If the results of a full-text search exceeds the node query limit, Bloom presents you with a pop-up which lets you select which elements to add to the Scene instead of blocking all results. Typing order of a product in the search bar yields many matches and if your limit is set below 1000, it results in the following:

search pop up

Case sensitivity of input

Neo4j database is case sensitive. By default, property values are matched by Bloom in a case sensitive fashion, if they begin with any of the matching tokens input by the user. If you would like search suggestions to be case insensitive, you can enable Case insensitive search and suggestions under Bloom settings.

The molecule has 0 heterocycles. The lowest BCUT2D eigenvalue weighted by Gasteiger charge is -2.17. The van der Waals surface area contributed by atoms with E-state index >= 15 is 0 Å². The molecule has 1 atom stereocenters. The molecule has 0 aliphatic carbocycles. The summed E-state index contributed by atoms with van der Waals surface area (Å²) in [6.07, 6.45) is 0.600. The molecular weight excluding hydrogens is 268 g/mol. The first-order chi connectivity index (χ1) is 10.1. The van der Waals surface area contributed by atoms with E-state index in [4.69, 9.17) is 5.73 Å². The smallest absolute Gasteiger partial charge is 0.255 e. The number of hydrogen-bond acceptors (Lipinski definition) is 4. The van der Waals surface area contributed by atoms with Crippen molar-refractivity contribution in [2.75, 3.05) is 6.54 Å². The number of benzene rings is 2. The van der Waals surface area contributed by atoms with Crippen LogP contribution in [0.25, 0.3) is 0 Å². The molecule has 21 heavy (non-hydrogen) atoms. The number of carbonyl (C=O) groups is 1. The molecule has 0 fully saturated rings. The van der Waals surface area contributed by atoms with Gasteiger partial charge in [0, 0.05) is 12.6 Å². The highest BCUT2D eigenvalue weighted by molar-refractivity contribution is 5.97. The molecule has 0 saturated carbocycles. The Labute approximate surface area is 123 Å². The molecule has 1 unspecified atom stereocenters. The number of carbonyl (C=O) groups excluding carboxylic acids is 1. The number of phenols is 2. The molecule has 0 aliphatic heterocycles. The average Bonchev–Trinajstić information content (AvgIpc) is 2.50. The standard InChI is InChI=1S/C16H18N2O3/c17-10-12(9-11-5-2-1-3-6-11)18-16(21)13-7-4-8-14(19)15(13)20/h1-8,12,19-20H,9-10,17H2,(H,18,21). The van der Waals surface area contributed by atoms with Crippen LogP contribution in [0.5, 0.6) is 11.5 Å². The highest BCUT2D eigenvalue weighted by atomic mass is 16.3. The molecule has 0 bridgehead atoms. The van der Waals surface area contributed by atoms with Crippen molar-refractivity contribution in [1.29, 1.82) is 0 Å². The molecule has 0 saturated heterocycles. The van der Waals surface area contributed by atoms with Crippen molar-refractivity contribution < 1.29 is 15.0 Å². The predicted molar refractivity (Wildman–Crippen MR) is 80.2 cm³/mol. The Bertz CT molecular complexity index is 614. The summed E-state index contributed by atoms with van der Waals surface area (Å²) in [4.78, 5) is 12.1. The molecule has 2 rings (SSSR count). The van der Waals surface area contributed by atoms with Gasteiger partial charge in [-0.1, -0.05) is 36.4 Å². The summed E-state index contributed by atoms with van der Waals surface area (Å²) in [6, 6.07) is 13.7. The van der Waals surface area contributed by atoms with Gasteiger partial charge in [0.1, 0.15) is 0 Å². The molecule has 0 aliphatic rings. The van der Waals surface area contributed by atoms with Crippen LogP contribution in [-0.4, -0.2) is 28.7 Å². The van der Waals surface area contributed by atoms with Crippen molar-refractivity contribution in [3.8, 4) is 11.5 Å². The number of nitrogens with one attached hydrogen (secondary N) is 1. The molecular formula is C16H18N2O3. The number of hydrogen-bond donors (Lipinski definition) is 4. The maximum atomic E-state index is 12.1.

By contrast, metadata elements like labels, categories, relationship types or property keys, are matched in a case insensitive fashion. Also, metadata elements are matched if they simply contain one of the search tokens.

Case insensitive matching of property values requires full-text indexes on all properties that will be searched. Without full-text indexes, Bloom will use case sensitive searching even with Case insensitive search and suggestions enabled.

The classic search is a little less fine-grained than the default option. It offers proactive suggestions that lets you build graph patterns step-by-step as well as use near-natural language for full-text search. It is not vastly different in functionality, but less intuitive and proactive. As mentioned, if you want to use the classic search, use the toggle in the Settings drawer.